A PARISH council is taking York's local authority to the High Court over a decision to allow changes to the city’s biggest current housing development.

Fulford Parish Council is seeking a judicial review of City of York Council planning committee’s approval of Persimmon’s application to amend original plans for 650 homes on the Germany Beck site at Fulford.

A majority of councillors agreed with officers at a meeting in October that the proposed alterations were not material, with Cllr John Galvin saying that to think otherwise would be "ridiculous".

However, a minority agreed with the parish that the changes were material and suggested approval would set a "dangerous precedent" for further phases of the scheme and other developments elsewhere in York.

Now the parish has issued a statement saying it considers the design changes to be "detrimental", significantly reducing the quality of the development compared to a reserved matters application approved in 2013.

“In addition, the layout changes will result in the loss of some trees, footpath links and open space areas,” it said.

“Therefore the parish council deems it is in the public interest to challenge the decision on behalf of local residents, who were not notified or consulted, and has therefore applied to the court for permission to commence judicial review proceedings.”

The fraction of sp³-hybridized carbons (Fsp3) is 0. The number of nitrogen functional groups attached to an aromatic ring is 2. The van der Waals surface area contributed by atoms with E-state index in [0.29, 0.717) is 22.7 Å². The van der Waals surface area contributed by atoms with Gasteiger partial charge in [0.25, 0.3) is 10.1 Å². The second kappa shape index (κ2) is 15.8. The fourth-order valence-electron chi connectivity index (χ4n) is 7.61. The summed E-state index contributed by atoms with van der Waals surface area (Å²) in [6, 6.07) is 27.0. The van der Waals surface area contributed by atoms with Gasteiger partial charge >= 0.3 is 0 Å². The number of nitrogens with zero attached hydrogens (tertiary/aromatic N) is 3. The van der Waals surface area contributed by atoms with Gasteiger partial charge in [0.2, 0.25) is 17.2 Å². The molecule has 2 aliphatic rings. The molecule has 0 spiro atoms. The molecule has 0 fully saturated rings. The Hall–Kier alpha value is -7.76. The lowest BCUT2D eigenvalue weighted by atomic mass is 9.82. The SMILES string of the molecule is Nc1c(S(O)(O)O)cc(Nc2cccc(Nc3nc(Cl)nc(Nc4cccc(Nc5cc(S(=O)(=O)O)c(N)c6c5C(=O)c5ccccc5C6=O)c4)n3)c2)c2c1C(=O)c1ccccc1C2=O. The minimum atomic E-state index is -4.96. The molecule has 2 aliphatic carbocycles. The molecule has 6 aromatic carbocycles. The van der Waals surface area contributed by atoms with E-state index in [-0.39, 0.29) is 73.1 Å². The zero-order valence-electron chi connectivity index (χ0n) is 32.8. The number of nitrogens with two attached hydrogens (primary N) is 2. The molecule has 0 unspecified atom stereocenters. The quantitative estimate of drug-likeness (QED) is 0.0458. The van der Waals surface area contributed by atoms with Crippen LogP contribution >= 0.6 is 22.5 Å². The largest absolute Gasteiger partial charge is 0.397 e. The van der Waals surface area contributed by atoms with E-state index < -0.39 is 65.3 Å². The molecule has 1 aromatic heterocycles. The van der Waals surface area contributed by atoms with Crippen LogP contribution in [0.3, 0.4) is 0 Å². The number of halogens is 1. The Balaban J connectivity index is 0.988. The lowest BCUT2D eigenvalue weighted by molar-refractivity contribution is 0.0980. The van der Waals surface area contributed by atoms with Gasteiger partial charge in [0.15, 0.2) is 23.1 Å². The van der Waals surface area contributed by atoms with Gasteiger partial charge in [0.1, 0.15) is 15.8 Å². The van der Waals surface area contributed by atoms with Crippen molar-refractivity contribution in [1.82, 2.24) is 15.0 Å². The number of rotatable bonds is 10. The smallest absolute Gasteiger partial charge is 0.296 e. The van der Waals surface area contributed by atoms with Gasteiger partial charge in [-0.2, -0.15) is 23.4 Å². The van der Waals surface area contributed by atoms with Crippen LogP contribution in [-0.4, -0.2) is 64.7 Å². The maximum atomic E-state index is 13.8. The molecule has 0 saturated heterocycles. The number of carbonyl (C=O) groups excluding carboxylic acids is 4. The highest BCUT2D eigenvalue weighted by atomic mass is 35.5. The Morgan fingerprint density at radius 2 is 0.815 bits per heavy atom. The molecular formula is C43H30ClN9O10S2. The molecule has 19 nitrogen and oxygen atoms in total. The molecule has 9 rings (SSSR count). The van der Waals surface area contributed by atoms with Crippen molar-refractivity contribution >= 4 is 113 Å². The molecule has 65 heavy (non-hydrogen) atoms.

A York council spokeswoman said it had received a notice of application by the parish council to judicially review a decision regarding Germany Beck.

“We will prepare a response which will be considered by a High Court judge,” she added.

The Press gave Persimmon Homes Yorkshire opportunity to comment, and specifically asked whether the challenge would halt any building work on the Germany Beck site, which started earlier this year.

A spokesperson replied saying it was "disappointed" the parish was challenging the decision to grant approval of its "non-material amendment application".

The spokesperson said: “Our homeowners are of the utmost importance to us and we have informed them of the situation.

“We will be discussing with them privately how the situation will be managed until the parish council decides to withdraw or their legal case is determined.

“We have a strategy in place for this short term inconvenience, but many of our consented new homes are unaffected, so we would encourage people to come and talk to us about new homes on offer.”

At the meeting in October, Robin McGinn, representing Persimmon, said there had already been four judicial review attempts in relation to the Germany Beck scheme, all of which, he claimed, had been found to be "totally without merit" and which had been at a substantial cost to the taxpayers of York. Mary Urmston, of the parish council, claimed then that about 50 per cent of the house-types would be altered under the application.